FDA's vac­cine ad­comm unan­i­mous­ly sup­ports Mod­er­na's boost­er in same pop­u­la­tions as Pfiz­er's boost­er

The FDA’s vac­cine ad­vi­so­ry com­mit­tee on Thurs­day vot­ed 19-0 in sup­port of ex­pand­ing Mod­er­na’s Covid-19 vac­cine EUA for boost­er dos­es for cer­tain high-risk in­di­vid­u­als. FDA is ex­pect­ed to au­tho­rize the Mod­er­na boost­er short­ly.

Sim­i­lar­ly to the Pfiz­er boost­er shot, Mod­er­na’s will like­ly be au­tho­rized for those old­er than 65, adults at high risk of se­vere Covid-19, and adults whose fre­quent in­sti­tu­tion­al or oc­cu­pa­tion­al ex­po­sure to SARS-CoV-2 puts them at high risk of se­ri­ous com­pli­ca­tions of Covid-19. But un­like the Pfiz­er ad­comm, where FDA had to scram­ble to get the com­mit­tee to vote in fa­vor of a boost­er, this com­mit­tee was unan­i­mous with the Mod­er­na shot.

Is­raeli sci­en­tists once again pre­sent­ed the lat­est in their ex­pe­ri­ence with boost­ers, which showed re­duced Covid-19 cas­es. Sev­er­al pan­elists praised how com­pelling the Is­raeli da­ta pre­sent­ed were.

Paul Of­fit

Paul Of­fit, a VRB­PAC pan­elist and pro­fes­sor of pe­di­atrics at Chil­dren’s Hos­pi­tal of Philadel­phia, called the da­ta clear for 70- to 79-year-olds, but said he was less im­pressed with the da­ta for those who are younger.

Oth­ers al­so ques­tioned the da­ta be­hind the boost­er, par­tic­u­lar­ly as for Mod­er­na is ap­ply­ing to ad­min­is­ter a half-dose of what was pro­vid­ed in the pri­ma­ry, two-shot se­ries.

“The da­ta we have is on­ly lim­it­ed to about 149 pa­tients on Mod­er­na. So I have some hes­i­ta­tion,” VRB­PAC mem­ber Jean­nette Lee, a pro­fes­sor of bio­sta­tis­tics at the Uni­ver­si­ty of Arkansas for Med­ical Sci­ences, said.

Pan­elist Er­ic Ru­bin, ed­i­tor in chief of the New Eng­land Jour­nal of Med­i­cine and an ex­pert on in­fec­tious dis­eases at Har­vard’s pub­lic health school, not­ed “the da­ta are not per­fect,” but these are “ex­tra­or­di­nary times.” He al­so re­it­er­at­ed the idea that the over­all ef­fect of a boost­er is much less than pri­ma­ry vac­cines, both here and abroad.

“We need to vac­ci­nate the un­vac­ci­nat­ed,” Ru­bin said.

Oth­er mem­bers of the com­mit­tee ex­plained how the Mod­er­na boost­er needs to win EUA as it wouldn’t make sense as a prac­ti­cal mat­ter to have a Pfiz­er boost­er and not one for Mod­er­na.

Pe­ter Marks

FDA’s top vac­cine leader Pe­ter Marks of­fered a sim­i­lar sen­ti­ment in not­ing that the CDC’s com­mit­tee, which is like­ly next up to re­view the Mod­er­na boost­er, may de­cide to fur­ther ma­nip­u­late the rec­om­men­da­tions from VRB­PAC, “but to the ex­tent that we can come to place that’ll be ac­cept­able for ACIP, that’ll be ap­pre­ci­at­ed.”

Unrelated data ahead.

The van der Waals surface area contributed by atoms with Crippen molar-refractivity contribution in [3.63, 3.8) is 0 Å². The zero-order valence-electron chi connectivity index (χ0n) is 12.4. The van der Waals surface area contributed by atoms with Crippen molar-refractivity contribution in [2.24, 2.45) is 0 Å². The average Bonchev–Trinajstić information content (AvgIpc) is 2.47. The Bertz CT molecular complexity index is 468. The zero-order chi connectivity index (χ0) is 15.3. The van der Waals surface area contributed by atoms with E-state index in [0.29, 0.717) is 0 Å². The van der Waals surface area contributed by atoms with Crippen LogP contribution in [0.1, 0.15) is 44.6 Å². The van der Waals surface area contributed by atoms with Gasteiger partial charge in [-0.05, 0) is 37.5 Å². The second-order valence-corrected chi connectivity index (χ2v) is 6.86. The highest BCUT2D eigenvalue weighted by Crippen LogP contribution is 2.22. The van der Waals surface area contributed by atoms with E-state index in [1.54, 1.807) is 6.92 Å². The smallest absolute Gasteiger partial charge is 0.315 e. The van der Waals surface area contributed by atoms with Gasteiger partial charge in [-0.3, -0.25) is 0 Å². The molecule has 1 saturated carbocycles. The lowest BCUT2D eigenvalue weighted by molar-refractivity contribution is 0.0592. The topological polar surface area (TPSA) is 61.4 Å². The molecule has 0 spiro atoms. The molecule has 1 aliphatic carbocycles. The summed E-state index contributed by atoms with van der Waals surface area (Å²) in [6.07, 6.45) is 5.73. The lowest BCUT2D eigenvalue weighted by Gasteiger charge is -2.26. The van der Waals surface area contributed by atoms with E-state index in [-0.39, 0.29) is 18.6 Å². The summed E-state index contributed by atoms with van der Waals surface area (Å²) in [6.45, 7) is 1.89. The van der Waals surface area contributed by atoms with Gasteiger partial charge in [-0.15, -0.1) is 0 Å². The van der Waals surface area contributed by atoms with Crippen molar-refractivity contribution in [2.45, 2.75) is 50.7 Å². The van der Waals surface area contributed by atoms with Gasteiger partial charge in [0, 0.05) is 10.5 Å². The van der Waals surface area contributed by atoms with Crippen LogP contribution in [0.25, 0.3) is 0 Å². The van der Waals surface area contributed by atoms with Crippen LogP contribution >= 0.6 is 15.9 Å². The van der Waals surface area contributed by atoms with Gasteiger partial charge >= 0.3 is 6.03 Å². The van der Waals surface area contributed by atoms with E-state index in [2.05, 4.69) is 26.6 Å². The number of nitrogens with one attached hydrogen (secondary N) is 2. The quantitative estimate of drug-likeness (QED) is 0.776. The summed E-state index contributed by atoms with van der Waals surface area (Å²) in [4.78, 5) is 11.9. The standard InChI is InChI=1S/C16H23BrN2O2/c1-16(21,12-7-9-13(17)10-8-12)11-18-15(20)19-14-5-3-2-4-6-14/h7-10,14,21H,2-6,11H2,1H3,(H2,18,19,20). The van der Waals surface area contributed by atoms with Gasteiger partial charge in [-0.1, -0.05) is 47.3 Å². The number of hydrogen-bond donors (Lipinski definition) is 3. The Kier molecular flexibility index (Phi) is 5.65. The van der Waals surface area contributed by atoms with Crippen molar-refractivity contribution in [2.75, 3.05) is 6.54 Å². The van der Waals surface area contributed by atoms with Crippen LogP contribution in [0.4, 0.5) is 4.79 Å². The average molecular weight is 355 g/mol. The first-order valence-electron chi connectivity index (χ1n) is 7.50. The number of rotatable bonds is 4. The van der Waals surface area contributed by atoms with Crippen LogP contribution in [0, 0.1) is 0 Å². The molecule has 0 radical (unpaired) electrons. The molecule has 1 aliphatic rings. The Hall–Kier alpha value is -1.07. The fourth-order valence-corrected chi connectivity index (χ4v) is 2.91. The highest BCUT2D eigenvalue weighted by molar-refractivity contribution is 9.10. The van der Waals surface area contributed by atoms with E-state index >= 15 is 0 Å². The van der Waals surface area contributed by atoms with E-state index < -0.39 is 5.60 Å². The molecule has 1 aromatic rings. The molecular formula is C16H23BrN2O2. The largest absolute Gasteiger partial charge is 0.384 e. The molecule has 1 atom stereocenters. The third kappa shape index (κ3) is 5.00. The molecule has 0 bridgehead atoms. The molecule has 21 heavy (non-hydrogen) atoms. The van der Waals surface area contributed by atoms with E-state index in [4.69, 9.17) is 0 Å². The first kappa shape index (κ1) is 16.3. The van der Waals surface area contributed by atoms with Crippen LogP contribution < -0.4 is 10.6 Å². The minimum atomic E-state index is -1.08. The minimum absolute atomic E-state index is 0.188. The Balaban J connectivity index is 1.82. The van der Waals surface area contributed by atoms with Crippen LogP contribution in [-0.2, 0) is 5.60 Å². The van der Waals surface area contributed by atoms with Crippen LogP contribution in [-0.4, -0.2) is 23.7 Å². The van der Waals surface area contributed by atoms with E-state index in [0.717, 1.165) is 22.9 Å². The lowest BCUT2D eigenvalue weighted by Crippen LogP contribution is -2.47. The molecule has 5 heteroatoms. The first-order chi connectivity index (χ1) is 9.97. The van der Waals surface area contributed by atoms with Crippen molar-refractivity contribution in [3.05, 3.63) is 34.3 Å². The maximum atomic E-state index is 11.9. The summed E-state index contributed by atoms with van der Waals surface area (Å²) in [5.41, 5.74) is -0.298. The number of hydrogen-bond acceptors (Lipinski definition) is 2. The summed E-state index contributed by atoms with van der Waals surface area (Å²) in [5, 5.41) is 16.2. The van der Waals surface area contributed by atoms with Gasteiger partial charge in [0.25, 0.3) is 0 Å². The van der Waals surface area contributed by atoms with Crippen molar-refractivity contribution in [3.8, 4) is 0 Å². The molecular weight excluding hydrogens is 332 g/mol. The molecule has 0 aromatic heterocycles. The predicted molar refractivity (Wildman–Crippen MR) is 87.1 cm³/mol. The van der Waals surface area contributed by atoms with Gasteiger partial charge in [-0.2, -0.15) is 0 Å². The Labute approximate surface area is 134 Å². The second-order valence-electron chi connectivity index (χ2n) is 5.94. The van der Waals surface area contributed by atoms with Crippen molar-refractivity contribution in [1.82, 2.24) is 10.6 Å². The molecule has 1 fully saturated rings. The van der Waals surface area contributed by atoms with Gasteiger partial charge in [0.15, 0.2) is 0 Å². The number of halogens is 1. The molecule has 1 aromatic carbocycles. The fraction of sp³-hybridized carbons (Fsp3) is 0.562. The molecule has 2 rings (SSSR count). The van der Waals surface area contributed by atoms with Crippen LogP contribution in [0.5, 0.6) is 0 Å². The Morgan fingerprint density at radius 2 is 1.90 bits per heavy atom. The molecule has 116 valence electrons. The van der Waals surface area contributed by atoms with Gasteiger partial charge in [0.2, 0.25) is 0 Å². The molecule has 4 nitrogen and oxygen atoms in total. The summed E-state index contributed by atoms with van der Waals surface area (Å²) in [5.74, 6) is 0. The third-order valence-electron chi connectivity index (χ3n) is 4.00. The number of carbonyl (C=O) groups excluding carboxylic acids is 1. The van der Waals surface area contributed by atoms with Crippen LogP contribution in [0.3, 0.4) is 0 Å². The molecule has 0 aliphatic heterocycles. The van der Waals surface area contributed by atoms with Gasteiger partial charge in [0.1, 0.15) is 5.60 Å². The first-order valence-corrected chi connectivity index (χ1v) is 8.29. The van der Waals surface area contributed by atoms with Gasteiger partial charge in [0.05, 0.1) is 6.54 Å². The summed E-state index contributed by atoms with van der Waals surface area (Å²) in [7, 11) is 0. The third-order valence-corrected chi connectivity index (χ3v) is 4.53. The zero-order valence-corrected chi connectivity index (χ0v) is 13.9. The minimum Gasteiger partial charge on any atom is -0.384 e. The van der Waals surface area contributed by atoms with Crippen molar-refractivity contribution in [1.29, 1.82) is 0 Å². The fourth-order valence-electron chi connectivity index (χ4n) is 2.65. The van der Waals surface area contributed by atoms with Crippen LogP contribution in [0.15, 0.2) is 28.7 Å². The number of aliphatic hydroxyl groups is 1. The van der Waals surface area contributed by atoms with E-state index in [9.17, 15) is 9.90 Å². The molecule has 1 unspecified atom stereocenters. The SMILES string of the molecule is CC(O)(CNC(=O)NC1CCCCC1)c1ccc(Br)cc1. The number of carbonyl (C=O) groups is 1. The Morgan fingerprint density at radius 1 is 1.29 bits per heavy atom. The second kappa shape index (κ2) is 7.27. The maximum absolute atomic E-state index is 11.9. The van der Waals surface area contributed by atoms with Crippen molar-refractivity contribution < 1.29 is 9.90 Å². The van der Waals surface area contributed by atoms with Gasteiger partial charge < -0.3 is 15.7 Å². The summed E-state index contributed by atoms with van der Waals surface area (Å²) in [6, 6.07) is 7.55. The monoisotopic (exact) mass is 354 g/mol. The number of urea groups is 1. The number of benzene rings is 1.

VRB­PAC pan­elist Steven Pergam, an ex­pert on in­fec­tious dis­eases at the Fred Hutchin­son Can­cer Re­search Cen­ter in Seat­tle, said he is “very sup­port­ive” of those with oc­cu­pa­tion­al Covid-19 risks re­ceiv­ing the boost­er, par­tic­u­lar­ly as the US seeks to pro­tect health in­sti­tu­tions from out­breaks.

For a look at all End­points News coro­n­avirus sto­ries, check out our spe­cial news chan­nel.

Biotech in­vestors and CEOs see two paths to growth, but are they equal­ly vi­able?

The dynamic in the biotech market has been highly volatile in the last few years, from the high peaks immediately after the COVID vaccine in 2021, to the lowest downturns of the last 20 years in 2022. This uncertainty makes calling the exact timing of the market’s turn something of a fool’s errand, according to Dr. Chen Yu, Founder and Managing Partner of TCG Crossover (TCG X). He speaks with RBC’s Noël Brown, Head of US Biotechnology Investment Banking, about the market’s road ahead and two possible paths for growth.

Casey McPherson shows his daughters Rose (left) and Weston around Everlum Bio, a lab that he co-founded to spark a treatment for Rose and others with ultra-rare conditions. (Ilana Panich-Linsman)

Fa­ther starts lab af­ter in­tel­lec­tu­al prop­er­ty is­sues stymie rare dis­ease drug de­vel­op­ment

Under bright lab lights, Casey McPherson holds his 6-year-old daughter, Rose. His free hand directs Rose’s gaze toward a computer screen with potential clues in treating her one-of-a kind genetic condition.

Gray specks on the screen show her cells that scientists reprogrammed with the goal of zeroing in on a custom medicine. McPherson co-founded the lab, Everlum Bio, to spark a treatment for Rose — and others like her. A regarded singer-songwriter, McPherson never imagined going into drug development.

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Fireside chat between Hal Barron and John Carroll, UKBIO19

It’s time we talked about bio­phar­ma — live in Lon­don next week